A new study warns of catastrophic losses resulting from climate change that include rising oceans, changes in weather, and ocean temperatures. NASA’s former climate chief, John Hansen, warns that coastal cities could become “dysfunctional.”
However, the extreme nature of his predictions has the science community questioning the methods he used in the study and the resulting projections, reports Discovery News.
Published as a discussion paper in the journal Atmospheric Chemistry and Physics, the study was lead by Hansen, current Columbia University faculty and former head of NASA Goddard Institute for Space Studies.
Scientists have agreed that a safe level of climate change is keeping global warming within 2 degrees Celsius (around 35.6 degrees Fahrenheit) of pre-industrial temperatures.
The new findings warn that even just a 2 degree C warming could lead to ice melting at the poles, causing ocean circulation changes and sea level risings that are extreme – far more severe then any other current projections.
CBS reports that Hansen predicts a rise in sea levels of 15 feet in the next 50 to 100 years. “If we get sea level rise of several meters, all coastal cities become dysfunctional,” said Hansen.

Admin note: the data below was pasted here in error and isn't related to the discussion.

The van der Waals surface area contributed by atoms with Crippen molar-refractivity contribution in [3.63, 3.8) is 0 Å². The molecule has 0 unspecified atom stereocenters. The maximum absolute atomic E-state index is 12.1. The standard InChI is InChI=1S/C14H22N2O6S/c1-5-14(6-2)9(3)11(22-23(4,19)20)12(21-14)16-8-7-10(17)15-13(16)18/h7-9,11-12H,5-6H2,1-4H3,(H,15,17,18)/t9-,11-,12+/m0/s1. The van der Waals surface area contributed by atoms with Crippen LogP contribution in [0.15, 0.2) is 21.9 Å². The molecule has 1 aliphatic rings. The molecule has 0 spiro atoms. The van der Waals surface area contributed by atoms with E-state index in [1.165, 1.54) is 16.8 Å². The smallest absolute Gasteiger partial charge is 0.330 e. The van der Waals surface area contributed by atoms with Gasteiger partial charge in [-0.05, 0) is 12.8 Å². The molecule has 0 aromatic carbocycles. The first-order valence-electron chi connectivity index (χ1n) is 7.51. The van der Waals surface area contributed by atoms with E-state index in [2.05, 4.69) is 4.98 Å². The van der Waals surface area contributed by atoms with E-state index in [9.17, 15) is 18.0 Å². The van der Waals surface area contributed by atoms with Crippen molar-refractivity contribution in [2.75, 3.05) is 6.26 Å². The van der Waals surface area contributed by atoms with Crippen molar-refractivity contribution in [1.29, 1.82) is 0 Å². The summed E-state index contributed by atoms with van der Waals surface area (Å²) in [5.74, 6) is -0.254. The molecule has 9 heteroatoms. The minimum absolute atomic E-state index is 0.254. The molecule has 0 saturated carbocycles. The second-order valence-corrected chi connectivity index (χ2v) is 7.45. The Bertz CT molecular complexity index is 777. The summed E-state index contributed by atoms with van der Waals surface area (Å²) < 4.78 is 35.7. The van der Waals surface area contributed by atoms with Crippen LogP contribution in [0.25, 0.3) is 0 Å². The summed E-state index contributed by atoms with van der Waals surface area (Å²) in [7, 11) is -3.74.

This is the biggest threat the planet faces. If we get sea level rise of several meters, all coastal cities become dysfunctional. The implications of this are just incalculable.
Hansen also warns that as ocean surfaces at the poles cool while the overall climate continues to climb weather could become more unpredictable and damaging, because hurricanes and tornadoes get “their energy from the water vapor” that would result from warmer climates.
As the atmosphere gets warmer and there’s more water vapor, that’s going to drive stronger thunderstorms, stronger hurricanes, stronger tornadoes, because they all get their energy from the water vapor.
Other scientists still question the validity of Hansen’s study and predictions of calamity. “What does not come across in the paper is that there is still debate regarding the timing of ice-sheet collapse during this warm period,” Andrea Dutton, a geochemist at the University of Florida said.
I agree with the overall magnitude of sea level rise that they are interpreting for the last interglacial. What does not come across in this paper is that there is still debate regarding the timing of ice-sheet collapse during this warm period.
Meanwhile, temperatures continue to rise globally. June of 2015 was recorded as the hottest June on record, while 2015 has had the hottest recorded temperatures for the beginning of any year.